And as the read he made on Connor Heyward’s touchdown catch shows, Pickett is doing far more than just driving without denting the back bumper.

Defense Dominates, Slips, Then Stiffens

Taking a 16-6 lead into half time isn’t normally an occasion for saying that the leading team is stomping on its opponent, but that was indeed the case with the Steelers defense in the first half.

Cam Hewyward, Marcus Mariota, Steelers vs Falcons

Cam Heyward sacks Marcus Mariota. Photo Credit: AP, via Tribune-Review

There weren’t a lot of fireworks, save for Cam Heyward’s sack of Marcus Mariota, but the Falcons could get nothing going. Indeed, had the Steelers been able to trade one of Matthew Wright’s field goals into touchdowns, they very well may have put the game away at the half.

  • But in the 2nd half it was time for the Falcons to remember something.

They remembered that they had the trio of Cordarrelle Patterson, Tyler Allgeier and Caleb Huntley who could run the ball. And Atlanta began letting them run the ball, daring the Steelers to stop them.

  • For much of the 2nd half, the Steelers struggled to do that.

As Atlanta played Smash Mouth football to work its way down to the Steelers 10 yard line with 7 minutes left to go, it looked like the lead to this article was going to be that the Steelers had forgotten the faces of their fathers.

But thanks to stout play by the two Cams, Cam Heyward and Cam Sutton, the Steelers defense forced a field goal. But two more players were to step up before this was over.

Harvin Hits It on a Dime, Setting Up some Minkah Magic

Cam Heyward, Steelers vs. Chargers 2015

Cam Heyward honoring his father, Craig “Iron Head” Heyward on MNF. Photo Credit: Twitter

After forcing a field goal the Steelers offense couldn’t put the game away, but thanks to the smart play by Kenny Pickett, Najee Harris and Benny Snell mentioned above, they burned off four minutes and 45 seconds off of the clock – including all of Atlanta’s time outs.

  • Pressley Harvin boomed off a 38 yard punt that Myles Bokin downed at Atlanta’s 2.

Marcus Mariota had 42 seconds to get the Falcons into field goal range with no timeouts. He wasted little time in taking a deep shot to Drake London and Minkah Fitzpatrick wasted even less time in jumping the route, intercepting his pass and returning in 16 yards before running out of bounds.

With the game on the line, Harvin and Fitzpatrick made big, smart plays – truly remembering the faces of their fathers.

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The Trubisky Temptation: Why Tomlin Is Right to Stick with Kenny Pickett

Ron Jaworski? You never have to worry about me jerking you.” – Dick Vermeil, in a 1970’s NFL Films segment.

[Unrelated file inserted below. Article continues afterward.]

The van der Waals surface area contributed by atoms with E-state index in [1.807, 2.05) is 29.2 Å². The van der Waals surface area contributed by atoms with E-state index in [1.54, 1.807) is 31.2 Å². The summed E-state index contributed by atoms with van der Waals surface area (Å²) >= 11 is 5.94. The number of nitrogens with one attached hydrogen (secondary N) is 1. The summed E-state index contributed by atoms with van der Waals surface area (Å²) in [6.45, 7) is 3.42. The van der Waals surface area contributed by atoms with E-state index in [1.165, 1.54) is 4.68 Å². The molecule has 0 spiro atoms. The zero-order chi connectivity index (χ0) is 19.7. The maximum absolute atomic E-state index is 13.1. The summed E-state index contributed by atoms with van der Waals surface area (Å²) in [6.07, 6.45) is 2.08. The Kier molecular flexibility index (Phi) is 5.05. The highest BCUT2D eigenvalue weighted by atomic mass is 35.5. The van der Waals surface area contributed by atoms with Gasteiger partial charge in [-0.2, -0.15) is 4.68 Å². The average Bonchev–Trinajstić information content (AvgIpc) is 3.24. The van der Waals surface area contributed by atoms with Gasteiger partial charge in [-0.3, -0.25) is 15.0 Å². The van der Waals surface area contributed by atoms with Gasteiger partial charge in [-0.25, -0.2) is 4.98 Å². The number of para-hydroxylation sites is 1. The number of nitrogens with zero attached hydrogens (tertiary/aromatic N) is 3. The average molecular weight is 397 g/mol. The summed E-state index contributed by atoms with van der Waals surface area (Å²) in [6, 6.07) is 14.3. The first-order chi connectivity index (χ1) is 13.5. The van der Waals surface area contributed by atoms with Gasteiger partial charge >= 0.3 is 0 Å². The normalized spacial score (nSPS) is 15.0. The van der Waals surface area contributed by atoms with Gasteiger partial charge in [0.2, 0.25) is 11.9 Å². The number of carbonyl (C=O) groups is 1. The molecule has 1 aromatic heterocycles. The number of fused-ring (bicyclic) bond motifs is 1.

My introduction to the concept of “bench the quarterback” came on a random 1970’s Saturday afternoon while watching that NFL Films piece. My reaction? I asked my older brother – who while not knowing everything the way my father did, knew quite a lot – “What does ‘Jerking you’ mean?” “He means taking you out for another quarterback,” my he explained.

Kenny Pickett, Mitch Trubisky, Steelers vs Seahawks

Kenny Pickett and Mitch Trubisky during preseason. Charles LeClaire-USA TODAY

At my tender age, the concept wasn’t just abstract, it was downright strange. In my elementary school eyes, Terry Bradshaw was, had always been and always would be the quarterback of the Pittsburgh Steelers.

  • Why would any coach need much less want to change?

Ah, the innocence of youth.

I’m sure that a social media listening platform would reveal “Bench the quarterback” running neck-in-neck with “Fire the coach” for the two most popular phrases on Sunday afternoons.

Choosing a starting quarterback is the most consequential decision an NFL head coach makes. Having a “difficult choice” isn’t always a “good problem to have.”

  • But of course teams do change their starting quarterbacks either due to injury or benching.

Thanks to Kenny Pickett’s concussion Mike Tomlin had to make his 2nd quarterback change in three weeks. Mitch Trubisky came off the bench. He played without fear. He was exceptional, leading a touchdown drive and killing the clock with multiple 3rd down conversions.

  • The press wasted little time and calling for a quarterback controversy.

Mike Tomlin threw cold water on that idea quickly, affirming that Kenny Pickett will play against the Miami Dolphins if he clears the concussion protocol.

  • Pickett has cleared the protocol and it says here that Mike Tomlin is right to resist the Trubisky temptation.

He’s right for two reasons. One having to do with Tribuisky, the other having to do with Pickett.

Resist the Trubisky Temptation

Mitch Tribusky earned every bit of praise he’s getting for closing the Buccaneers game with a win. He was accurate with his arm, nimble on his feet. And he was decisive.

  • In other words, he was everything he hadn’t been in his first four starts.
Kordell Stewart, Steelers vs Jaguars

Kordell Stewart in action against the Jaguars Photo Credit: Andy Lyons /Allsport